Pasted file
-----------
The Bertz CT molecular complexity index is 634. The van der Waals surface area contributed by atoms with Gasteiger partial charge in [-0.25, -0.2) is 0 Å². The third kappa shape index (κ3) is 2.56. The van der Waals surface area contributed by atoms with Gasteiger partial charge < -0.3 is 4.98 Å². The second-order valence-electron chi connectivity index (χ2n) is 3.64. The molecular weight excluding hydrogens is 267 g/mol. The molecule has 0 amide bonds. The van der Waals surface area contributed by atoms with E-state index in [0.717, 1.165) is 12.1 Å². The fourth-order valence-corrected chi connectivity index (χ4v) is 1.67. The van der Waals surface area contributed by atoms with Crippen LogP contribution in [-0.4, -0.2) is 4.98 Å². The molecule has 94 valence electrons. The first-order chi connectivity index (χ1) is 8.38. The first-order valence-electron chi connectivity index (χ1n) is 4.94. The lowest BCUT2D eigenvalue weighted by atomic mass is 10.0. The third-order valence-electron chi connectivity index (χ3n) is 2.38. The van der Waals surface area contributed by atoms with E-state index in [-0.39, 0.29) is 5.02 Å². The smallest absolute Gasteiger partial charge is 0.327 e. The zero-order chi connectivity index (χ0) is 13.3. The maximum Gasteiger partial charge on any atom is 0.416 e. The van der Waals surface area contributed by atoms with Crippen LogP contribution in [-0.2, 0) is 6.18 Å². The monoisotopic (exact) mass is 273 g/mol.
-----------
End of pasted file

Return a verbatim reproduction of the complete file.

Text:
The Bertz CT molecular complexity index is 634. The van der Waals surface area contributed by atoms with Gasteiger partial charge in [-0.25, -0.2) is 0 Å². The third kappa shape index (κ3) is 2.56. The van der Waals surface area contributed by atoms with Gasteiger partial charge < -0.3 is 4.98 Å². The second-order valence-electron chi connectivity index (χ2n) is 3.64. The molecular weight excluding hydrogens is 267 g/mol. The molecule has 0 amide bonds. The van der Waals surface area contributed by atoms with E-state index in [0.717, 1.165) is 12.1 Å². The fourth-order valence-corrected chi connectivity index (χ4v) is 1.67. The van der Waals surface area contributed by atoms with Crippen LogP contribution in [-0.4, -0.2) is 4.98 Å². The molecule has 94 valence electrons. The first-order chi connectivity index (χ1) is 8.38. The first-order valence-electron chi connectivity index (χ1n) is 4.94. The lowest BCUT2D eigenvalue weighted by atomic mass is 10.0. The third-order valence-electron chi connectivity index (χ3n) is 2.38. The van der Waals surface area contributed by atoms with E-state index in [-0.39, 0.29) is 5.02 Å². The smallest absolute Gasteiger partial charge is 0.327 e. The zero-order chi connectivity index (χ0) is 13.3. The maximum Gasteiger partial charge on any atom is 0.416 e. The van der Waals surface area contributed by atoms with Crippen LogP contribution in [-0.2, 0) is 6.18 Å². The monoisotopic (exact) mass is 273 g/mol.